When Medtronic CEO Geoff Martha introduced a new operating model in 2020 with the aim of accelerating organic revenue growth, he conceded that the company, a longtime leader in medtech innovation, too often found itself trailing its competitors on that measure.
Last fall, Medtronic took another step toward achieving its goal with plans to spin off its connected patient monitoring and respiratory care operations, businesses that are growing slower than the company overall. Divesting them would give Medtronic’s revenue growth rate a modest boost, the device maker said at the time.
In the patient monitoring arena, Medtronic has ceded market share to competitor Masimo, whose business model is focused on connected-care technologies such as pulse oximetry, said Needham analyst Mike Matson. Pulse oximetry measures oxygen saturation in arterial blood.
“Home monitoring – I do think that is where things are headed. That is the future. Just connected care generally. Masimo is trying to build a whole business around it,” Matson said.
While analysts say creating a standalone connected-care entity could jump-start growth for both Medtronic and the new company, they also point out that the success of recent spinoffs in the medtech sector has been hit or miss.
Among recent medtech spinoffs, shares in GE HealthCare and Novartis’ Alcon have climbed since their public offerings, while other stocks such as Zimmer Biomet’s ZimVie and BD’s Embecta have dropped after making their public debut.
“We’ve seen a ton of spinoffs in medtech over the past few years. Investors have an easier time valuing companies that are more streamlined, that are more focused,” said BTIG analyst Ryan Zimmerman. “It's not just access to capital. It’s investor appetite for those types of companies.”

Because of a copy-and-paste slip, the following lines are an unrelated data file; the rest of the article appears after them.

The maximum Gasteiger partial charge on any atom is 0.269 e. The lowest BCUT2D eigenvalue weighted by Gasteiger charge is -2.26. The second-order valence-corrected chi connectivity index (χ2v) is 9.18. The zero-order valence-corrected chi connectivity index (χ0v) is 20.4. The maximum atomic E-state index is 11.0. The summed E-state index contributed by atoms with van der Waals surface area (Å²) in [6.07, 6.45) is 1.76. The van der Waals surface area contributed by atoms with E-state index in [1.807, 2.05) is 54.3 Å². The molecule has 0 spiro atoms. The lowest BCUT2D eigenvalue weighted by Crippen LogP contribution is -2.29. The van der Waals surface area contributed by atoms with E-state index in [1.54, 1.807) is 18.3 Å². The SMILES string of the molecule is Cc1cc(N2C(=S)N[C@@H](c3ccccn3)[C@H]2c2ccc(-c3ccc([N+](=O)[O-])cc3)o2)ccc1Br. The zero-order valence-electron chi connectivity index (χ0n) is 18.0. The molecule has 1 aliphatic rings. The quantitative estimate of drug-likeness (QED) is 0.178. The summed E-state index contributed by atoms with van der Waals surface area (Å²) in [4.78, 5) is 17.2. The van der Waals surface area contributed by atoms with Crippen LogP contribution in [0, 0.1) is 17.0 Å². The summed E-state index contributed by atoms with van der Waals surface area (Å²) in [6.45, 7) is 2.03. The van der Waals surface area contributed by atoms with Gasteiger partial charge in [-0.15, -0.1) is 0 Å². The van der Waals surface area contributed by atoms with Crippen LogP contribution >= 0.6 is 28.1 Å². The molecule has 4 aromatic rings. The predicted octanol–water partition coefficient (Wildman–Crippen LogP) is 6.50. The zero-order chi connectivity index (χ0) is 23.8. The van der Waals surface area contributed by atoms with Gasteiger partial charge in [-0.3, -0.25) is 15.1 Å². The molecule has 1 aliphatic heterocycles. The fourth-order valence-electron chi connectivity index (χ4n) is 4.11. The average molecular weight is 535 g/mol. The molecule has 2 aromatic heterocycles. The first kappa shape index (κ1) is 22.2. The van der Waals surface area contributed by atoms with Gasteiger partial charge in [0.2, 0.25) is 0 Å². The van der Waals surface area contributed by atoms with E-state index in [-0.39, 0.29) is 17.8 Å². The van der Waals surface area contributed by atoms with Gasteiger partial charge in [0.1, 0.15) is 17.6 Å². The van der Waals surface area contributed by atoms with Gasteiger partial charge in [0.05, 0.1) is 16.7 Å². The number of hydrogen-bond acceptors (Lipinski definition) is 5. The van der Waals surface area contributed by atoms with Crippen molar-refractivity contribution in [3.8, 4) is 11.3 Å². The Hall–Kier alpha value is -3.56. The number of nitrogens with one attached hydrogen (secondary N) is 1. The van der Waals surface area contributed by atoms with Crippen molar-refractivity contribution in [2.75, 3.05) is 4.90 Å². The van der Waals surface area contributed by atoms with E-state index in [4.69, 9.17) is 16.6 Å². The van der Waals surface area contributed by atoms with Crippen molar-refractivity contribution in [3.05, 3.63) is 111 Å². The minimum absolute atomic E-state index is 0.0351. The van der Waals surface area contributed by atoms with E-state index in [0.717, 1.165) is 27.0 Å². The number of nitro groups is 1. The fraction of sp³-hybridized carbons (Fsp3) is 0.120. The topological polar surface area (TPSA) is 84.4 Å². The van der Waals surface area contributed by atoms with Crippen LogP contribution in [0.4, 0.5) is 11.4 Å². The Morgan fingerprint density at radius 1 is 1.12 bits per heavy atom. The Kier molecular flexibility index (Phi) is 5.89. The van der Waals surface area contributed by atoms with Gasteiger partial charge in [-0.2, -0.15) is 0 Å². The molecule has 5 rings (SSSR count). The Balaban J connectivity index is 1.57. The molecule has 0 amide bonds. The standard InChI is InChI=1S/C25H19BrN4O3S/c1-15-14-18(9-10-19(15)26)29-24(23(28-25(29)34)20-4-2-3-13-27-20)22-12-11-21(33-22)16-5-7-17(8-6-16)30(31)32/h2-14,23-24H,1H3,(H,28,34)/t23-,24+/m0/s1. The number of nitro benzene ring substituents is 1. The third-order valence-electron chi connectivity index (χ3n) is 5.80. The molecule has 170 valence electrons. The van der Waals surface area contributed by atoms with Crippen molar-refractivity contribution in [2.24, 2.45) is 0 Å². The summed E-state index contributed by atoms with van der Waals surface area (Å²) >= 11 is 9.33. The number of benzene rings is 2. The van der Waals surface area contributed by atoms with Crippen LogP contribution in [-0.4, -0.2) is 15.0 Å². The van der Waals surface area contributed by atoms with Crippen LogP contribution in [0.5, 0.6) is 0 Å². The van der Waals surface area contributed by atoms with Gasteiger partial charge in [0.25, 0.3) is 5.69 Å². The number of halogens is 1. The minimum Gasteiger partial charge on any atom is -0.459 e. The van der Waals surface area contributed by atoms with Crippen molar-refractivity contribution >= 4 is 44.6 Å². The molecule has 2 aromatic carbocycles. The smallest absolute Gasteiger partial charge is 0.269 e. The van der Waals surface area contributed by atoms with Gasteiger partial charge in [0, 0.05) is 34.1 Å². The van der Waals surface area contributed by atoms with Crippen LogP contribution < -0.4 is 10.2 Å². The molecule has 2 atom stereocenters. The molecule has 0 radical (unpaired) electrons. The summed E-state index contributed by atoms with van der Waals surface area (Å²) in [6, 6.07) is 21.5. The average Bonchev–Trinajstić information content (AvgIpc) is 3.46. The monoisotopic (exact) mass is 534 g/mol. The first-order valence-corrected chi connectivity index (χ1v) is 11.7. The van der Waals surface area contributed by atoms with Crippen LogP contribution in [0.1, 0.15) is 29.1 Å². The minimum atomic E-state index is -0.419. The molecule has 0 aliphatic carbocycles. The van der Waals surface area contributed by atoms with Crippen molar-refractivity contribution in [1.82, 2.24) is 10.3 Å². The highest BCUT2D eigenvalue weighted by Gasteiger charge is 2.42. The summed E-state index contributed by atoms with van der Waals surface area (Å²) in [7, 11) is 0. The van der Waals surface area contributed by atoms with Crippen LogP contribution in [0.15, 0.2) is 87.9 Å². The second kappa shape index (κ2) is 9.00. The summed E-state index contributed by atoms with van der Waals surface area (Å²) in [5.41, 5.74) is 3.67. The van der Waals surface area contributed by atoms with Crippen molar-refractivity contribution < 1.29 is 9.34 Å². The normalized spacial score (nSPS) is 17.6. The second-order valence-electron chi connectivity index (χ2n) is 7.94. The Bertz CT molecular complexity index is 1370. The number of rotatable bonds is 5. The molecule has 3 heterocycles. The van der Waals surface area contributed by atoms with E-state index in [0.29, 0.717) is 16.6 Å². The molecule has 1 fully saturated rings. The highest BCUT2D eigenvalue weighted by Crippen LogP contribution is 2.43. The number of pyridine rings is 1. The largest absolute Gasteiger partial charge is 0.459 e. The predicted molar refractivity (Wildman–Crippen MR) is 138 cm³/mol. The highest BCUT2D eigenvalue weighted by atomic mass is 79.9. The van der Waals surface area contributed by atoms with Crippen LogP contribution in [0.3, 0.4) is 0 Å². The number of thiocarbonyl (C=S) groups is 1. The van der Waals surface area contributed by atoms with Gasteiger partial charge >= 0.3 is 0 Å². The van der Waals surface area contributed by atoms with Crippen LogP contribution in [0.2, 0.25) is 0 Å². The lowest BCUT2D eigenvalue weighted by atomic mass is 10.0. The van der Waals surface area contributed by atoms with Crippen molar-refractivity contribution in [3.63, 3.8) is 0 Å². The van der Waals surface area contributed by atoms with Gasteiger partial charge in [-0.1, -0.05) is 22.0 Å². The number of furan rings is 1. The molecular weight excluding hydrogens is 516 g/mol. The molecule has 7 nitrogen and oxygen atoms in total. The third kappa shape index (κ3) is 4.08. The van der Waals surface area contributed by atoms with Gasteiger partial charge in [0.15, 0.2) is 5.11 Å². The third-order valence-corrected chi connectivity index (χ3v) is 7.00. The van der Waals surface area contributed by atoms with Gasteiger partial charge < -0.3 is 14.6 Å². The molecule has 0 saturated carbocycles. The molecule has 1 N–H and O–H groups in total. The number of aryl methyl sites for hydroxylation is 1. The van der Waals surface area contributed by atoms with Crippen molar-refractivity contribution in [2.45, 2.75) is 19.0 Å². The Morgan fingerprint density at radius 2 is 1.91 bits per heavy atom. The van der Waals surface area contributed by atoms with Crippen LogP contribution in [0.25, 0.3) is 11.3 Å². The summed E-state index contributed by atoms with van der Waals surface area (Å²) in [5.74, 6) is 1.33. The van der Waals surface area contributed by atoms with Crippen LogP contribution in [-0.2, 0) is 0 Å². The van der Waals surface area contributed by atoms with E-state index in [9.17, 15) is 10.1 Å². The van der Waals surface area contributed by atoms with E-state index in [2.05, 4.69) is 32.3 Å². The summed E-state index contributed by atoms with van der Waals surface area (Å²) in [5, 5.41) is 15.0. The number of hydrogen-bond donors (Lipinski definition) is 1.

Medtronic also has faced pressure from investors who see the company as too big and too much of a conglomerate to accelerate growth, the analyst said.
“Shedding some of these businesses that are slower growth and serve as somewhat of an anchor ultimately will help streamline and improve Medtronic,” Zimmerman said.
Medtronic hasn’t provided further updates on progress toward its spinoff or sale since October. Bloomberg News, citing people familiar with the matter, reported in December that Siemens, GE HealthCare and private equity firms were interested in buying the Medtronic units.
At the time that Martha announced the reorganization of Medtronic’s businesses into 20 operating units, he also set out an organic revenue growth target of 5% or above.
“They haven’t hit this,” Zimmerman noted.
The operations that Medtronic intends to spin off or sell include respiratory therapies and monitoring, blood oxygen management, and anesthesia and perfusion monitoring.
The businesses represent about 7% of Medtronic’s total sales, according to J.P. Morgan analyst Robbie Marcus.
He called the planned divestiture at the time a step in the right direction, saying a separation of the businesses should allow for better allocation of capital, though it likely wouldn’t “move the needle much” on Medtronic’s valuation.